Given that there are tools coming out, the kind of text-to-video models with music, probably by the end of 2024, you could feed in a book and say, “Create a 30-second trailer with music.”

Tristra: Exactly. Or, “What song would this person be singing?”

Joanna: Exactly. I mean, that’s the fun side.

Coming back to the business, because I think, to me, there are some really interesting things. So you mentioned a bit about the voice synth thing. I think it was Grimes, who said, “Take my voice, create records, and give me half the money,” or whatever.

So I think licensing voices is going to be one model.

You wrote an article on the MUSIC x Substack and said the creative economy is fragmenting.

[Read Tristra’s article here.]

I’ve used this term splintering. Maybe you could talk a bit about that. Like musicians are not just making money on Spotify streams. That is not the business model anymore, right?


There’s no single business model. It’s very similar to what’s happened in the author world. There’s been a whole DIY music movement.

There’s been some really key players that have knocked down the doors where a lot of the back-office stuff that was happening.

It was very difficult for an individual to hook into things like certain kinds of royalty administration, that kind of thing. So those doors have come down.

Now, a person with the right mindset can pretty much manage an entire music career on their own, using available tools that aren’t outrageously expensive.

So with that in mind, people are trying all sorts of different stuff. So there are folks that have built a whole career around live streaming.

Now there are folks that have built their whole career around various streaming platforms, and making music to playlists or to market. So there’s a huge interest in Lo-fi and other sorts of study or focus-oriented sounds, and there are artists who satisfy that market.

So there’s all these different directions you can go in, and really different ways to make money.

Some people only play live.

What the digital music world gave us was this insight into usage, but what’s happening right now is that moment when most things could be seen online in some way, shape, or form, is fading.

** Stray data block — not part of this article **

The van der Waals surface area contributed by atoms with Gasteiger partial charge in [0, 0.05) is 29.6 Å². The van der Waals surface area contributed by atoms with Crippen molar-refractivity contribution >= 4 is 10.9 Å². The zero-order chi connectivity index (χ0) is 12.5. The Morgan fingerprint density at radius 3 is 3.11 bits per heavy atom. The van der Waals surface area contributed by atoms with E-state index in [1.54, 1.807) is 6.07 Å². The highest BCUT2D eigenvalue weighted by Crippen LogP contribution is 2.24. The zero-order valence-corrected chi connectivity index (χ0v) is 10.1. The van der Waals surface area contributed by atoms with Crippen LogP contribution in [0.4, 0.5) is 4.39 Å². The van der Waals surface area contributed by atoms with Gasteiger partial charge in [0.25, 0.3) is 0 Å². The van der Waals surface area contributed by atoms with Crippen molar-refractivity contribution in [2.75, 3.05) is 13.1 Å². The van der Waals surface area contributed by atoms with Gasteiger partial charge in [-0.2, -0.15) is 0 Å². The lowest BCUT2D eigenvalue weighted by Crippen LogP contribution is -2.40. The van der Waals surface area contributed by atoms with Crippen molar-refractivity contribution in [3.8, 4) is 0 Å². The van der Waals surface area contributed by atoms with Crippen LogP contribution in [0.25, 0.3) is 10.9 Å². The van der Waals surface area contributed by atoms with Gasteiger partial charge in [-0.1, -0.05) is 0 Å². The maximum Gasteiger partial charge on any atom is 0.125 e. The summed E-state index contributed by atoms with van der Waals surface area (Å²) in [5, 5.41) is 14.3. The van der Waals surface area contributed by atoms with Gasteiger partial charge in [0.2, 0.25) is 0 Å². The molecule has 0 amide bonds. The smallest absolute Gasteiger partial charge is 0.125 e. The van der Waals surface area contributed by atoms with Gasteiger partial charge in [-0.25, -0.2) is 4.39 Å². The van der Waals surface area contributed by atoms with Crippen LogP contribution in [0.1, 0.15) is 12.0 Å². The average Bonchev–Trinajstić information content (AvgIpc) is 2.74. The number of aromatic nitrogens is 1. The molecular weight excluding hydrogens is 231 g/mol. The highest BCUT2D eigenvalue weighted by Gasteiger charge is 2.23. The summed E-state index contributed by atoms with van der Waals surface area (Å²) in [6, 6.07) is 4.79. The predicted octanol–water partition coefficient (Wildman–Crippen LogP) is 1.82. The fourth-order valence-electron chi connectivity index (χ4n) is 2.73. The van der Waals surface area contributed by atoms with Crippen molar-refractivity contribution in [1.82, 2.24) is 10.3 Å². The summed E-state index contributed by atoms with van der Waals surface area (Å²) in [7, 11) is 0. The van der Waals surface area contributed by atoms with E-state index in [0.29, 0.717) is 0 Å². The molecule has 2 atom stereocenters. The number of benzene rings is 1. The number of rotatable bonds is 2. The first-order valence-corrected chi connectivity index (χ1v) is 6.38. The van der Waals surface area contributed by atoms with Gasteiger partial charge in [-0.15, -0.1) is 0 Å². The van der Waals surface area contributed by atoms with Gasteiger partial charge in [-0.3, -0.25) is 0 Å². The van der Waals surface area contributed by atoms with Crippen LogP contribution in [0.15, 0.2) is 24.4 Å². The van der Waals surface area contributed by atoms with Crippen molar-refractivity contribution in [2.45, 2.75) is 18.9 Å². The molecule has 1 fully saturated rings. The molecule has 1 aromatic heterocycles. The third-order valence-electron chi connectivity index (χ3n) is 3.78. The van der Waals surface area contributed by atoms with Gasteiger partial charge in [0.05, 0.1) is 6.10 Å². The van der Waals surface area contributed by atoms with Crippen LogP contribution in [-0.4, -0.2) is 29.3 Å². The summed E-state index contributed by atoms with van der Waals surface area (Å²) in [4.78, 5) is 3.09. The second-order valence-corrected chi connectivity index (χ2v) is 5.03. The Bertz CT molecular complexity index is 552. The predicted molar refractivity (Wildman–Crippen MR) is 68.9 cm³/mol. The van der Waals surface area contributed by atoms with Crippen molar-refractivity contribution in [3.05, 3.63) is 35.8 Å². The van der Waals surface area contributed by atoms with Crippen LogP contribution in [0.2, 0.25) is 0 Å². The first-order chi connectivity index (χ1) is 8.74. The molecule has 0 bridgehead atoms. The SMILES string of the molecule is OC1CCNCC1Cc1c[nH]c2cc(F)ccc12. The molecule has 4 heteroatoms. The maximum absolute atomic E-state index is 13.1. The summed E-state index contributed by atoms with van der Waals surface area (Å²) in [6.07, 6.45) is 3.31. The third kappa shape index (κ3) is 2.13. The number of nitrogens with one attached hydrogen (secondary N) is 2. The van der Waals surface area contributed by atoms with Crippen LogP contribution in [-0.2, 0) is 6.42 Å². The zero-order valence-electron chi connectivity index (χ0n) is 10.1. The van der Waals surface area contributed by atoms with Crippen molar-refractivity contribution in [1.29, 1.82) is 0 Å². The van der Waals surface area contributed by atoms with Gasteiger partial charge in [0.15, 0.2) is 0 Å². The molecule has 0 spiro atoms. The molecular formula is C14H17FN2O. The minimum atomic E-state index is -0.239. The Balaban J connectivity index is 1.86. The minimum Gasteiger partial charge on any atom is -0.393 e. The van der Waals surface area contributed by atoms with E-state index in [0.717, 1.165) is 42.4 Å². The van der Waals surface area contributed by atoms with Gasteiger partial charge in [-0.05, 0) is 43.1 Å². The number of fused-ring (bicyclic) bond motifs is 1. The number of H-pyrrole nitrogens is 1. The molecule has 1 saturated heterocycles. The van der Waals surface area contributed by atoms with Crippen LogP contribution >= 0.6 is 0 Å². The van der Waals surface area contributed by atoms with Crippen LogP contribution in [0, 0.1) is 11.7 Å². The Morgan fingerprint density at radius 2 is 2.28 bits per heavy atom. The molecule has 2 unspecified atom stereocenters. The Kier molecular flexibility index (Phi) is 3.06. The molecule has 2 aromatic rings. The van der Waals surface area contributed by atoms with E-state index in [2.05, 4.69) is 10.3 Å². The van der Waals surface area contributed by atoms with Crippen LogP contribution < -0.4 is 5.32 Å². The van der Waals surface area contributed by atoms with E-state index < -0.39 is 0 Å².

So we have people who are selling LPs direct. We have people who have a subscription model that they use. We have musicians who are doing all sorts of really unusual things. It’s hard to get a good handle on what all the business activity is.

So for example, there’s some debate about how many indie record stores are actually giving their sales information to the folks that manage things like charts or sales. I know there’s something similar happening with books.

Just no one knows how much people are selling, even in a store, which is like a well-established retail outlet that’s been around for decades. Like they just don’t report their sales data.

So we’re seeing all sorts of different very niche models, as well as, of course, superstars and all sorts of stuff. It runs the gamut.

Joanna: Yes. Two things to follow up on that. So one, this invisible sales thing. I’m thinking a lot about this because —

My own revenue is now mostly invisible. Most of the money I make is invisible to any charts.

It comes from Shopify, it comes from Kickstarter, it comes from Patreon. Like you said, these are subscription, these are one-off, they don’t report. I mean, Brandon Sanderson in the book world, $42 million Kickstarter, and that doesn’t hit a list.

Tristra: At that point, like who cares, right?

Joanna: I mean, I guess so. I mean, there are authors who are Amazon-only sellers who never hit any list. The person who hits the top of the New York Times list is some traditionally published author who’s sold a fraction of what some of the biggest indies are selling in other ways.

Like you said, at this point, who cares? I do wonder about this—

Are we kind of in a post-fame world?

Where there’s like Taylor Swift and Beyonce, or whatever, and then there’s everybody else. Like, do we care? Do we just get on with it?

Tristra: Yes, and is there going to be sort of an interesting market bifurcation or fragmentation, where there’ll be people that are into stars and that are into celebrities. Then there’s people who are just like, I like just to collect stuff that kind of suits me, and I don’t care who made it as long as I like it.

I mean, in some ways that was what was obtained before the digital content revolution. I hate the word content, but I’m going to use it. You know, people would have their local record store and their local bookstore.

Then maybe there’d be like a weird, I don’t know if every listener had this in their world, but when I was growing up, there was sort of these oddball little shops that would have mimeographed or photocopied zines.

Joanna: Yes, zines. I was going to say there were the zines.

Tristra: Exactly, and none of that really registered. So in some ways, we don’t know how new this is. This could have been going on for hundreds of years, you know, thinking of broadsides and all the ephemera that was popular in the 19th century, for example.

The fact of the matter is, maybe we are in a post-fame thing, or maybe we’ve always been, and in some ways, we’ve gotten a little bit turned around in thinking that the loudest voices were the ones who were actually calling the shots. I don’t know. It’s an interesting moment.

So there’s always a lot of talk about this musical middle class that’s a little bit mythical because, again, the history isn’t there. I don’t think there’s any reason to believe necessarily that the musical middle class right now is smaller than it was 40 years ago. It’s just a different group of people.

It’s not session players, like the kind of folks you might have heard backing up Steely Dan who are like these exquisite artists that just played sessions. It’s not people who are selling CDs hand over fist. It’s a very different group of people.

How big was that group 50 years ago? I mean, there’s not a lot of great research on that. So I have this feeling it’s not necessarily smaller, it’s just certain people have lost ground. It is, of course, sad because they were making some good music. It’s an interesting question.